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Forget Cheating. Here’s the Real Question About AI in Schools

Richard Culatta, the CEO of the International Society for Technology in Education, feels like the conversation around artificial intelligence in K-12 schools has turned a corner.

Instead of focusing on cheating, educators are starting to ask themselves what and how students should be learning in a world where generative AI tools such as ChatGPT-4 can pass almost every Advanced Placement test. But those questions are also arising at a time when many educators are uneasy about the role of AI in schools and its tendency to spit out wrong information and magnify societal bias.

He’s hoping those questions and concerns will be a central theme of ISTE’s conference, which will be held in Denver June 23-26. (Two Education Week writers will be covering a host of sessions and news from the conference.)

Culatta spoke on Zoom about where he wants to see the discussion on AI head next; what’s going on with Stretch AI, ISTE’s own “Walled Garden” ChatBot; the challenge of the end of federal COVID relief funding, and other topics.

This conversation has been edited for length and clarity.

AI was a huge topic at ISTE’s last annual conference, in Philadelphia. How have educators’ perceptions of AI shifted since then?

There is a level of maturity to the AI conversation that we’re just getting to.

For a while, the conversation was “cheating or not cheating?” And then it morphed into, “Look at all the cool tools!” Neither of those conversations are really all that helpful.

The conversation that we really need to be having is: How are we thinking about redesigning learning for an AI world? What does that mean for skills for students? What does that mean for skills for teachers? What does teaching and learning need to look like in the AI world?

Giving the types of assessments we’ve given in the past just doesn’t work in an AI world. And that’s OK, frankly, because most of the assessments given in the past were terrible. This is a chance for us to build better assessments. And that’s exciting.

But there’s a second part of it, which literally doesn’t have anything to do with the tools themselves. What are the human skills that we need to be doubling down on? I don’t think we know that, partially because we’ve never had to justify what is a uniquely human skill. If there was any higher order thinking, it was always humans that did it. We’ve never had tools that could come close to competing with us on that.

What are uniquely human skills? We could debate that, but creativity is one. Civility is one. Discernment is a really important one. AI is really good at generating lots of possibilities, far better than humans. But what it’s not very good at is discerning what’s the right path forward? What’s the right decision?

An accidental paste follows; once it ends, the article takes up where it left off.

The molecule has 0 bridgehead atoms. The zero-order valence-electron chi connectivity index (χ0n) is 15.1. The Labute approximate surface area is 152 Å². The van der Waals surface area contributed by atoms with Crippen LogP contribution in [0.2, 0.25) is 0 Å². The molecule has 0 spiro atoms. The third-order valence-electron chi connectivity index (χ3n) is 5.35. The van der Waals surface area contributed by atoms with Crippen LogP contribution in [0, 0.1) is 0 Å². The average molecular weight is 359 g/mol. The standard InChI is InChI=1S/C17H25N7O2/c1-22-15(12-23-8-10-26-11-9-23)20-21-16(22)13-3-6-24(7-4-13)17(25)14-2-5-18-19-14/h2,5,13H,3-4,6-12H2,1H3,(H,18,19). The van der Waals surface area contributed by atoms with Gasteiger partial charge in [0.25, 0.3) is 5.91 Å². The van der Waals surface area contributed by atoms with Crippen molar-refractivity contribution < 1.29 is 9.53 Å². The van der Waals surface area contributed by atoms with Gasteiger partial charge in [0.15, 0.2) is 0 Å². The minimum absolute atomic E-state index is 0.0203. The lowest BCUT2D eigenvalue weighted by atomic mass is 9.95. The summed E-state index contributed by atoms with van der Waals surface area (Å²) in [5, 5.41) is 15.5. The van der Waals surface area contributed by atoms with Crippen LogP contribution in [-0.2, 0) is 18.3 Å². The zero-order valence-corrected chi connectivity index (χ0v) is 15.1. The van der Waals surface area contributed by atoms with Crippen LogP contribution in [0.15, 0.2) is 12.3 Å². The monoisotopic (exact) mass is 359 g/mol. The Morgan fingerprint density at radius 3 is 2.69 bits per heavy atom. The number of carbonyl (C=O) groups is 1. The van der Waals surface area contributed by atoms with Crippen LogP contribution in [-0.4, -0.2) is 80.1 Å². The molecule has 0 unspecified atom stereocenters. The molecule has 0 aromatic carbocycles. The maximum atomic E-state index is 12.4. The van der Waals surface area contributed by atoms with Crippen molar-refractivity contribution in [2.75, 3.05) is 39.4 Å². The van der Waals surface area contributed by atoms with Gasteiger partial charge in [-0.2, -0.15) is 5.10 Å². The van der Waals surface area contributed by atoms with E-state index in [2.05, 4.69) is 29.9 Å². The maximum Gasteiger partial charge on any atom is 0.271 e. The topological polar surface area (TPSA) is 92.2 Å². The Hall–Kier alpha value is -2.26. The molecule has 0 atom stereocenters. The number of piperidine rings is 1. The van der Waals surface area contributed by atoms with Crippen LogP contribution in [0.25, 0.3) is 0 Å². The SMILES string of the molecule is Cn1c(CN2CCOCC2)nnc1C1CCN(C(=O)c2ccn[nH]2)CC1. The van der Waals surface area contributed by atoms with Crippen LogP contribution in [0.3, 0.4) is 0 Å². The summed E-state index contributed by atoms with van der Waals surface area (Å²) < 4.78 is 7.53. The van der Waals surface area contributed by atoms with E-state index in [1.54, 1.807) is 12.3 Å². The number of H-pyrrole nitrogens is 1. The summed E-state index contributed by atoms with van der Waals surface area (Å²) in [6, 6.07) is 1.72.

So, if we think about those as uniquely human skills, what does that mean for how we design school? We’re not designing school in ways that really double down on making sure every human is really on their A game with those uniquely human skills. And we should be. We need to be.

Speaking of AI, there was a lot of interest in Stretch AI, the tool that ISTE is currently developing. Where does the rollout stand?

We’re really looking at how we can use Stretch AI to help bridge the research-to-practice gap.

There’s a lot of really important education research that’s been written. Unfortunately, it’s written in formats that are very hard for teachers to read. And it’s published in peer-reviewed journals that are very hard to get access to.

Can we train stretch AI on actual education research and have it do the translation so that it can say, “hey, here’s what you need to know from the research articles,” but in ways that are simple and accessible for educators?’

Schools are about to lose federal COVID relief funding, which helped fuel education technology spending, including a nationwide shift to 1-to-1 devices. What are your thoughts on navigating through that challenge?

We’re at a time where we need to be more thoughtful, in part because of federal funding changing, about what tools and apps are considered high enough quality to put in front of kids. And we have to reduce the burden on schools to figure that out. Every school in the country is wasting a ton of time reviewing all these tools and apps on their own 15,000 times over. And we need to help take some of that burden off so that the school districts don’t have to do it one off, every app.

Any ISTE conference sessions you want to recommend this year?

We have a session this year, where we brought in some adult-learning experts, so chief learning officers from large companies. We asked them to talk about the trends that they’re seeing in workplace learning and adult learning, and what they mean for how we need to be preparing kids [for the workforce] before they graduate [high school].

I’m going to have a session around digital citizenship. We are going to be releasing a digital-citizenship curriculum. There really haven’t been many options for digital-citizenship curriculum out there. And we’ve created a new one.

It’s been over a year in the works. It’s starting from kindergarten up to graduating high school. [It’s] pitched in a positive way. It’s not the “list of don’ts” approach that is so unhelpful.

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